After removing a lot of AI-generated images, now we know why: Shutterstock will begin selling them officially.
The biggest stock image company just entered a partnership with OpenAI to use the most famous AI-generating tool, DALL-E 2, on the platform.
More importantly, Shutterstock is officially banning any AI-generated art not made using DALL-E 2 from being sold on its website.
To address criticism from artists whose work was scraped by DALL-E 2 and other AI image-generating tools, Shutterstock will implement something called a “Contributor Fund” to reward original work.
When DALL-E 2 will take photos to create derivative work, photographers, artists and designers will be paid – though how much is unclear. It’s also unclear if the artists who sell their creations on Shutterstock will be able to opt out of the program.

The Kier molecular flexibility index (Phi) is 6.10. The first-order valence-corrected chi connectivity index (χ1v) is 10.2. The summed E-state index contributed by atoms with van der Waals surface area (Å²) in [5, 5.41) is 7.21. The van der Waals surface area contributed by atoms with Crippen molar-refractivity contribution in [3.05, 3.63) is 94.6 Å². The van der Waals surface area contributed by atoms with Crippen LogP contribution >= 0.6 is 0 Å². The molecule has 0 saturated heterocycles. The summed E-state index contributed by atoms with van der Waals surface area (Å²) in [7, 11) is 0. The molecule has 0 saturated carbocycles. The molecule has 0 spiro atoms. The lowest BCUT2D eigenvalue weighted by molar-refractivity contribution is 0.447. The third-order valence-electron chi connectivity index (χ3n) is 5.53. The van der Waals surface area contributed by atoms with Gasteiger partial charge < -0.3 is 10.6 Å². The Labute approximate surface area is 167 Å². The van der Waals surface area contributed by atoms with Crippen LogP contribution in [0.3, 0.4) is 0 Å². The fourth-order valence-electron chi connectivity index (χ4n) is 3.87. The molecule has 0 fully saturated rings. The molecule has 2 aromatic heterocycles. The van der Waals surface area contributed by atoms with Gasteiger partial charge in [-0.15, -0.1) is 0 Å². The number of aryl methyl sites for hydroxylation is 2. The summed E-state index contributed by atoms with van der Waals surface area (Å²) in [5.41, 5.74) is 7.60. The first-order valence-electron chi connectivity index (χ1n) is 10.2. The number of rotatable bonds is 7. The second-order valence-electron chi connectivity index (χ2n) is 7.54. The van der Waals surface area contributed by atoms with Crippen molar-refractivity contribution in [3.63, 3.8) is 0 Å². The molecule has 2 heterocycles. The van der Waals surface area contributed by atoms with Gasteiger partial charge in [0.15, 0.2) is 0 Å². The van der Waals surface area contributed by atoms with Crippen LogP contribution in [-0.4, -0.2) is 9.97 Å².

“The mediums to express creativity are constantly evolving and expanding. We recognize that it is our great responsibility to embrace this evolution and to ensure that the generative technology that drives innovation is grounded in ethical practices,” said Paul Hennessy, Shutterstock’s CEO, in a press release.
Now, AI-generated images by DALL-E will compete side by side with human created work on Shutterstock that was used to make those derivative works.
“The share individual contributors receive will be proportionate to the volume of their content and metadata that is included in the purchased datasets,” a Shutterstock spokesperson told The Verge.
Asked about how the company will address these issues and possible copyright and licensing challenges, the spokesperson said that “because AI content generation models leverage the IP of many artists and their content, AI-generated content ownership cannot be assigned to an individual and must instead compensate the many artists who were involved in the creation of each new piece of content.”
Also read: Creative AI: Best Examples of Artificial Intelligence In Photography, Art, Writing, Music and Gaming
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